As it turns out, I am able to easily reach that spot in my arm.  I knew this though because I can touch my hands behind my back, so why not?  Putting my arm up, as though about to pat myself on the back for a job well done, I swab the area on the outer most part of the back of my arm.  Then, taking the pen, I press firmly town.  The pen actually contracts some when you press firm enough.  Although the female nurse insisted I press the trigger with my thumb, that was impossible so I used my index finger.  I type all day so perhaps I just have strong fingers!

The trigger stays down until the medication fully releases, then clicks back up.  Once the click is heard, you remove the pen from your arm.  On the side of the pen there is a window, which goes from clear to yellow showing the medicine is fully dispensed.

Day 1

Yesterday I injected myself with Amovig.  So far I have zero side effects, except if I rub really hard where I injected it into my arm.  However, unless you’re checking for a bump or something, who just puts their arm in the air and rubs there?  The pain isn’t enough to even rate on a pain scale and is 100x’s better than getting your tetanus or MMR.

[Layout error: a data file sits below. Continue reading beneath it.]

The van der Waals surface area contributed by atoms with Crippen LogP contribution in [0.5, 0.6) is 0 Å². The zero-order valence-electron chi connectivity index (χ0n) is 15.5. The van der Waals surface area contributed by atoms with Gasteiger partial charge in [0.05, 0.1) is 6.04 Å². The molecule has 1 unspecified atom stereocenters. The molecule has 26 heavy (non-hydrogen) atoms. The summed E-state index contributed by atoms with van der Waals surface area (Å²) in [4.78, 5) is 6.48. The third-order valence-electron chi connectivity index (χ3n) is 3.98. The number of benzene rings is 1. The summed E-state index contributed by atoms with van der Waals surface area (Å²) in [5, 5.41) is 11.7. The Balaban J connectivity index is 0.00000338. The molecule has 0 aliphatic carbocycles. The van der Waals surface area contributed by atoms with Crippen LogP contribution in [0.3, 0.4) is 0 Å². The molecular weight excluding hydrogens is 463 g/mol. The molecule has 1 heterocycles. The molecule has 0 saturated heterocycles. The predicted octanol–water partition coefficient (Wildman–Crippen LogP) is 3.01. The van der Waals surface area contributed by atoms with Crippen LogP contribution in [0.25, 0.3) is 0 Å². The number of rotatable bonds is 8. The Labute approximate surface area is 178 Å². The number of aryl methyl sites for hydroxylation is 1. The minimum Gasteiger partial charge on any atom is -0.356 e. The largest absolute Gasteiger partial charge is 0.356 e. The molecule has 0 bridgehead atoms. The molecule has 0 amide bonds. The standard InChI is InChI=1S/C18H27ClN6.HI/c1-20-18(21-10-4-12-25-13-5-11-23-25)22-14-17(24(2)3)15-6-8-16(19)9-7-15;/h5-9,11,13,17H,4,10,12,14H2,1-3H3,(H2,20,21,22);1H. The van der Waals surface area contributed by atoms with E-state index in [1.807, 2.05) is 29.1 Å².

So far, so good.  No panic attacks, muscle weakness, passing out, trouble sleeping, trouble NOT sleeping, or anything note worthy to report that I have experienced on other medications.  I’m a little uneasy blocking CGRP, since this is the first time it has ever blocking it in the medical realm.  As it stands I do not have high blood pressure, diabetes, or any of the common health problems.  I am somewhat, post pregnancy, over weight, but that plus migraines and asthma due to seasonal allergies is the extent of my health conditions.  Concerning paying for Aimovig, I did find this helpful article from another patient on ways to pay for the drug.


One Reply to “My First Aimovig Injection”

  1. Wow that was unusual. I just wrote an extremely long comment but
    after I clicked submit my comment didn’t appear.
    Grrrr… well I’m not writing all that over
    again. Anyhow, just wanted to say wonderful blog!

Leave a Reply

This site uses Akismet to reduce spam. Learn how your comment data is processed.